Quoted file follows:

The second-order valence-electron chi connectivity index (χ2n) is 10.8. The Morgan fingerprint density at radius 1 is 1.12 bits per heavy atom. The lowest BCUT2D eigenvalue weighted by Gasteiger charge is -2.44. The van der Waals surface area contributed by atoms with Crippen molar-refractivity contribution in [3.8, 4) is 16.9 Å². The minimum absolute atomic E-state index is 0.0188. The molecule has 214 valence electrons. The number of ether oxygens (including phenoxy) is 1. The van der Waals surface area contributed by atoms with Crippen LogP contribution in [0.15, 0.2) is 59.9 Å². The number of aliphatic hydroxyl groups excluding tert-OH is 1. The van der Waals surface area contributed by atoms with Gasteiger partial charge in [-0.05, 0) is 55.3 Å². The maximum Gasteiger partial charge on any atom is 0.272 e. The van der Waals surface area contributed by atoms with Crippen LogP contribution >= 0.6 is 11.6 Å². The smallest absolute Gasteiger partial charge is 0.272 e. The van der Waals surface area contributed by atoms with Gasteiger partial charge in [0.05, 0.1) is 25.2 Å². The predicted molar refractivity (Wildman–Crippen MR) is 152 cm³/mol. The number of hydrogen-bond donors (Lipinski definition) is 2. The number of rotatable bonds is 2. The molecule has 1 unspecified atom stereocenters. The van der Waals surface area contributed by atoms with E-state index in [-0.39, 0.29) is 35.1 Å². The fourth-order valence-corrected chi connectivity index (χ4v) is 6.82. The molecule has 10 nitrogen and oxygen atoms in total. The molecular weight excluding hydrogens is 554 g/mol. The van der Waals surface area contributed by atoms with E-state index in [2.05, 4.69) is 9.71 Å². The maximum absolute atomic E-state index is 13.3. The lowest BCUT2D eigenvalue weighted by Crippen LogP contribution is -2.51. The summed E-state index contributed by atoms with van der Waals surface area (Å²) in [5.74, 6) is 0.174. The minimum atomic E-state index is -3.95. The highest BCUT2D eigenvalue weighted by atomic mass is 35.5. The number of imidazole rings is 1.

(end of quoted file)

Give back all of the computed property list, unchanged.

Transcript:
The second-order valence-electron chi connectivity index (χ2n) is 10.8. The Morgan fingerprint density at radius 1 is 1.12 bits per heavy atom. The lowest BCUT2D eigenvalue weighted by Gasteiger charge is -2.44. The van der Waals surface area contributed by atoms with Crippen molar-refractivity contribution in [3.8, 4) is 16.9 Å². The minimum absolute atomic E-state index is 0.0188. The molecule has 214 valence electrons. The number of ether oxygens (including phenoxy) is 1. The van der Waals surface area contributed by atoms with Crippen LogP contribution in [0.15, 0.2) is 59.9 Å². The number of aliphatic hydroxyl groups excluding tert-OH is 1. The van der Waals surface area contributed by atoms with Gasteiger partial charge in [-0.05, 0) is 55.3 Å². The maximum Gasteiger partial charge on any atom is 0.272 e. The van der Waals surface area contributed by atoms with Crippen LogP contribution >= 0.6 is 11.6 Å². The smallest absolute Gasteiger partial charge is 0.272 e. The van der Waals surface area contributed by atoms with Gasteiger partial charge in [0.05, 0.1) is 25.2 Å². The predicted molar refractivity (Wildman–Crippen MR) is 152 cm³/mol. The number of hydrogen-bond donors (Lipinski definition) is 2. The number of rotatable bonds is 2. The molecule has 1 unspecified atom stereocenters. The van der Waals surface area contributed by atoms with E-state index in [-0.39, 0.29) is 35.1 Å². The fourth-order valence-corrected chi connectivity index (χ4v) is 6.82. The molecule has 10 nitrogen and oxygen atoms in total. The molecular weight excluding hydrogens is 554 g/mol. The van der Waals surface area contributed by atoms with E-state index in [2.05, 4.69) is 9.71 Å². The maximum absolute atomic E-state index is 13.3. The lowest BCUT2D eigenvalue weighted by Crippen LogP contribution is -2.51. The summed E-state index contributed by atoms with van der Waals surface area (Å²) in [5.74, 6) is 0.174. The minimum atomic E-state index is -3.95. The highest BCUT2D eigenvalue weighted by atomic mass is 35.5. The number of imidazole rings is 1.